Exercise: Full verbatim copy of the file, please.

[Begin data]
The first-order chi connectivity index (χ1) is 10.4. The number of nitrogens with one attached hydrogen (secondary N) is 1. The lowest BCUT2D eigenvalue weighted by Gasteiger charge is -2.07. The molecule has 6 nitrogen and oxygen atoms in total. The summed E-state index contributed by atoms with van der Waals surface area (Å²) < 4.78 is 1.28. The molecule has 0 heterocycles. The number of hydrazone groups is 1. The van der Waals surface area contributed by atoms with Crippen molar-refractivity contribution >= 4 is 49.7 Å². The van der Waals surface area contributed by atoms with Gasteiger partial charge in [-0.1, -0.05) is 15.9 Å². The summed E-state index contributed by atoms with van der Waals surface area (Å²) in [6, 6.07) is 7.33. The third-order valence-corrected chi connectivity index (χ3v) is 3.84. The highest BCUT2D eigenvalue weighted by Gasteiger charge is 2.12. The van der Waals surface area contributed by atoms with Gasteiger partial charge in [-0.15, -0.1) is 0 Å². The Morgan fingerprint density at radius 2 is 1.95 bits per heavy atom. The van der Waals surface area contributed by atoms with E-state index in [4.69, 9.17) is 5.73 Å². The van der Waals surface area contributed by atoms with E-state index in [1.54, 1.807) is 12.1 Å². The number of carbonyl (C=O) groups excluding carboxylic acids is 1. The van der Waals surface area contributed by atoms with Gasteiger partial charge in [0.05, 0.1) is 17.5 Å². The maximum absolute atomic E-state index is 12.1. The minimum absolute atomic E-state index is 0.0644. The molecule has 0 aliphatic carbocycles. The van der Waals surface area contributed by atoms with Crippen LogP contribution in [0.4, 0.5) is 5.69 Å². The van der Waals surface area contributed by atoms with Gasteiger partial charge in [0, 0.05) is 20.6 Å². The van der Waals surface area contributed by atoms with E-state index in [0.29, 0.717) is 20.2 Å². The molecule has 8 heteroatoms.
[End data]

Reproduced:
The first-order chi connectivity index (χ1) is 10.4. The number of nitrogens with one attached hydrogen (secondary N) is 1. The lowest BCUT2D eigenvalue weighted by Gasteiger charge is -2.07. The molecule has 6 nitrogen and oxygen atoms in total. The summed E-state index contributed by atoms with van der Waals surface area (Å²) < 4.78 is 1.28. The molecule has 0 heterocycles. The number of hydrazone groups is 1. The van der Waals surface area contributed by atoms with Crippen molar-refractivity contribution >= 4 is 49.7 Å². The van der Waals surface area contributed by atoms with Gasteiger partial charge in [-0.1, -0.05) is 15.9 Å². The summed E-state index contributed by atoms with van der Waals surface area (Å²) in [6, 6.07) is 7.33. The third-order valence-corrected chi connectivity index (χ3v) is 3.84. The highest BCUT2D eigenvalue weighted by Gasteiger charge is 2.12. The van der Waals surface area contributed by atoms with Gasteiger partial charge in [-0.15, -0.1) is 0 Å². The Morgan fingerprint density at radius 2 is 1.95 bits per heavy atom. The van der Waals surface area contributed by atoms with E-state index in [4.69, 9.17) is 5.73 Å². The van der Waals surface area contributed by atoms with E-state index in [1.54, 1.807) is 12.1 Å². The number of carbonyl (C=O) groups excluding carboxylic acids is 1. The van der Waals surface area contributed by atoms with Gasteiger partial charge in [0.05, 0.1) is 17.5 Å². The maximum absolute atomic E-state index is 12.1. The minimum absolute atomic E-state index is 0.0644. The molecule has 0 aliphatic carbocycles. The van der Waals surface area contributed by atoms with Crippen LogP contribution in [0.4, 0.5) is 5.69 Å². The van der Waals surface area contributed by atoms with Gasteiger partial charge in [0, 0.05) is 20.6 Å². The van der Waals surface area contributed by atoms with E-state index in [0.29, 0.717) is 20.2 Å². The molecule has 8 heteroatoms.